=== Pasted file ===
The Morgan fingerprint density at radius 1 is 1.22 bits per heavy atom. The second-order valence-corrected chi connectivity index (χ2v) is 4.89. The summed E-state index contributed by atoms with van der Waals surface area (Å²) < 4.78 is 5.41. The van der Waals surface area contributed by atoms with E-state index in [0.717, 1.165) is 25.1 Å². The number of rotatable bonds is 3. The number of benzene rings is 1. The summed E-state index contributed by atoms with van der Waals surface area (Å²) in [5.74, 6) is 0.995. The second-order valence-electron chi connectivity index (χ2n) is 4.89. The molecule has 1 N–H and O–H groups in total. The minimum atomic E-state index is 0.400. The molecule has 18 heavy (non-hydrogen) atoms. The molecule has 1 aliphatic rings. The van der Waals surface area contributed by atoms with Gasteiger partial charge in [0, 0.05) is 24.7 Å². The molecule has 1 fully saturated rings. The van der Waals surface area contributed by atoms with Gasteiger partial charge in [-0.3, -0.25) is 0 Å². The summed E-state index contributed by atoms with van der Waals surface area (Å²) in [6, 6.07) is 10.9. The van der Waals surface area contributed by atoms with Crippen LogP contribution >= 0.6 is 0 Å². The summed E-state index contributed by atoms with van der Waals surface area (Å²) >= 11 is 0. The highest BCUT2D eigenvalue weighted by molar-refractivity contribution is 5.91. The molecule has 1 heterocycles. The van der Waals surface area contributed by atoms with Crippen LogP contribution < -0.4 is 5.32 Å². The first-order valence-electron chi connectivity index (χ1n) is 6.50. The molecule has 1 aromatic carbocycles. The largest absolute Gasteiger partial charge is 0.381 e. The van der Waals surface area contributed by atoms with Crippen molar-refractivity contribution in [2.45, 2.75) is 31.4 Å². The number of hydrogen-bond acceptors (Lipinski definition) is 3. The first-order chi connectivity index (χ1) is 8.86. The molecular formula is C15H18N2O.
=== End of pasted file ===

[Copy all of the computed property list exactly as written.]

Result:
The Morgan fingerprint density at radius 1 is 1.22 bits per heavy atom. The second-order valence-corrected chi connectivity index (χ2v) is 4.89. The summed E-state index contributed by atoms with van der Waals surface area (Å²) < 4.78 is 5.41. The van der Waals surface area contributed by atoms with E-state index in [0.717, 1.165) is 25.1 Å². The number of rotatable bonds is 3. The number of benzene rings is 1. The summed E-state index contributed by atoms with van der Waals surface area (Å²) in [5.74, 6) is 0.995. The second-order valence-electron chi connectivity index (χ2n) is 4.89. The molecule has 1 N–H and O–H groups in total. The minimum atomic E-state index is 0.400. The molecule has 18 heavy (non-hydrogen) atoms. The molecule has 1 aliphatic rings. The van der Waals surface area contributed by atoms with Gasteiger partial charge in [0, 0.05) is 24.7 Å². The molecule has 1 fully saturated rings. The van der Waals surface area contributed by atoms with Gasteiger partial charge in [-0.3, -0.25) is 0 Å². The summed E-state index contributed by atoms with van der Waals surface area (Å²) in [6, 6.07) is 10.9. The van der Waals surface area contributed by atoms with Crippen LogP contribution >= 0.6 is 0 Å². The summed E-state index contributed by atoms with van der Waals surface area (Å²) >= 11 is 0. The highest BCUT2D eigenvalue weighted by molar-refractivity contribution is 5.91. The molecule has 1 heterocycles. The van der Waals surface area contributed by atoms with Crippen LogP contribution < -0.4 is 5.32 Å². The first-order valence-electron chi connectivity index (χ1n) is 6.50. The molecule has 1 aromatic carbocycles. The largest absolute Gasteiger partial charge is 0.381 e. The van der Waals surface area contributed by atoms with Crippen molar-refractivity contribution in [2.45, 2.75) is 31.4 Å². The number of hydrogen-bond acceptors (Lipinski definition) is 3. The first-order chi connectivity index (χ1) is 8.86. The molecular formula is C15H18N2O.